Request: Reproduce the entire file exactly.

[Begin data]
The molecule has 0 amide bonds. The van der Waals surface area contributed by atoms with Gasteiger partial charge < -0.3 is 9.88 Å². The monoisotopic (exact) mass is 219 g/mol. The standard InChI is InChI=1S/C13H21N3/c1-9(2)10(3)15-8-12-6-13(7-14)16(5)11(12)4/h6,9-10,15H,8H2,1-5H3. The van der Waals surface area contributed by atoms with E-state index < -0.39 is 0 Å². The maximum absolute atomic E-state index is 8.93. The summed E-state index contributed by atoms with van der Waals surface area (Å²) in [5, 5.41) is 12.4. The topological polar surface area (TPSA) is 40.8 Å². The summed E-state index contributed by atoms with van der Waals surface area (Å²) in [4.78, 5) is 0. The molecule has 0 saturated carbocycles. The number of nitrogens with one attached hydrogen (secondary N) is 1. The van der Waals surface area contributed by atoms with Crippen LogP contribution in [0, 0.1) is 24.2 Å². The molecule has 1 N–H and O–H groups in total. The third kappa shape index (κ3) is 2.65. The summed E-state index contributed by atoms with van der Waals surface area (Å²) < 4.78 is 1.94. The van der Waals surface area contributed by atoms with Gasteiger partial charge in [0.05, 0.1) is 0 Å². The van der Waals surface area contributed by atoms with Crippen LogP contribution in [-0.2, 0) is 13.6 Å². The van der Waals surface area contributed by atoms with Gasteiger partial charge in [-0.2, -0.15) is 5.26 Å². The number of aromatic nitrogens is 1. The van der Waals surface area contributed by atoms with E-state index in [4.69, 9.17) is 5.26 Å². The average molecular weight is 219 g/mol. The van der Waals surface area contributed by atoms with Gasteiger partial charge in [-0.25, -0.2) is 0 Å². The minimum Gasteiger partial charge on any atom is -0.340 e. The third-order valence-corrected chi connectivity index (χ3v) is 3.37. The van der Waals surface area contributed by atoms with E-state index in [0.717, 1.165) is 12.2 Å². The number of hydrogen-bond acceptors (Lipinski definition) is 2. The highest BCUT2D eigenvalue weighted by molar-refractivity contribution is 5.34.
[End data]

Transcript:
The molecule has 0 amide bonds. The van der Waals surface area contributed by atoms with Gasteiger partial charge < -0.3 is 9.88 Å². The monoisotopic (exact) mass is 219 g/mol. The standard InChI is InChI=1S/C13H21N3/c1-9(2)10(3)15-8-12-6-13(7-14)16(5)11(12)4/h6,9-10,15H,8H2,1-5H3. The van der Waals surface area contributed by atoms with E-state index < -0.39 is 0 Å². The maximum absolute atomic E-state index is 8.93. The summed E-state index contributed by atoms with van der Waals surface area (Å²) in [5, 5.41) is 12.4. The topological polar surface area (TPSA) is 40.8 Å². The summed E-state index contributed by atoms with van der Waals surface area (Å²) in [4.78, 5) is 0. The molecule has 0 saturated carbocycles. The number of nitrogens with one attached hydrogen (secondary N) is 1. The van der Waals surface area contributed by atoms with Crippen LogP contribution in [0, 0.1) is 24.2 Å². The molecule has 1 N–H and O–H groups in total. The third kappa shape index (κ3) is 2.65. The summed E-state index contributed by atoms with van der Waals surface area (Å²) < 4.78 is 1.94. The van der Waals surface area contributed by atoms with Gasteiger partial charge in [0.05, 0.1) is 0 Å². The van der Waals surface area contributed by atoms with Crippen LogP contribution in [-0.2, 0) is 13.6 Å². The van der Waals surface area contributed by atoms with Gasteiger partial charge in [-0.2, -0.15) is 5.26 Å². The number of aromatic nitrogens is 1. The van der Waals surface area contributed by atoms with E-state index in [4.69, 9.17) is 5.26 Å². The average molecular weight is 219 g/mol. The van der Waals surface area contributed by atoms with Gasteiger partial charge in [-0.25, -0.2) is 0 Å². The minimum Gasteiger partial charge on any atom is -0.340 e. The third-order valence-corrected chi connectivity index (χ3v) is 3.37. The van der Waals surface area contributed by atoms with E-state index in [0.717, 1.165) is 12.2 Å². The number of hydrogen-bond acceptors (Lipinski definition) is 2. The highest BCUT2D eigenvalue weighted by molar-refractivity contribution is 5.34.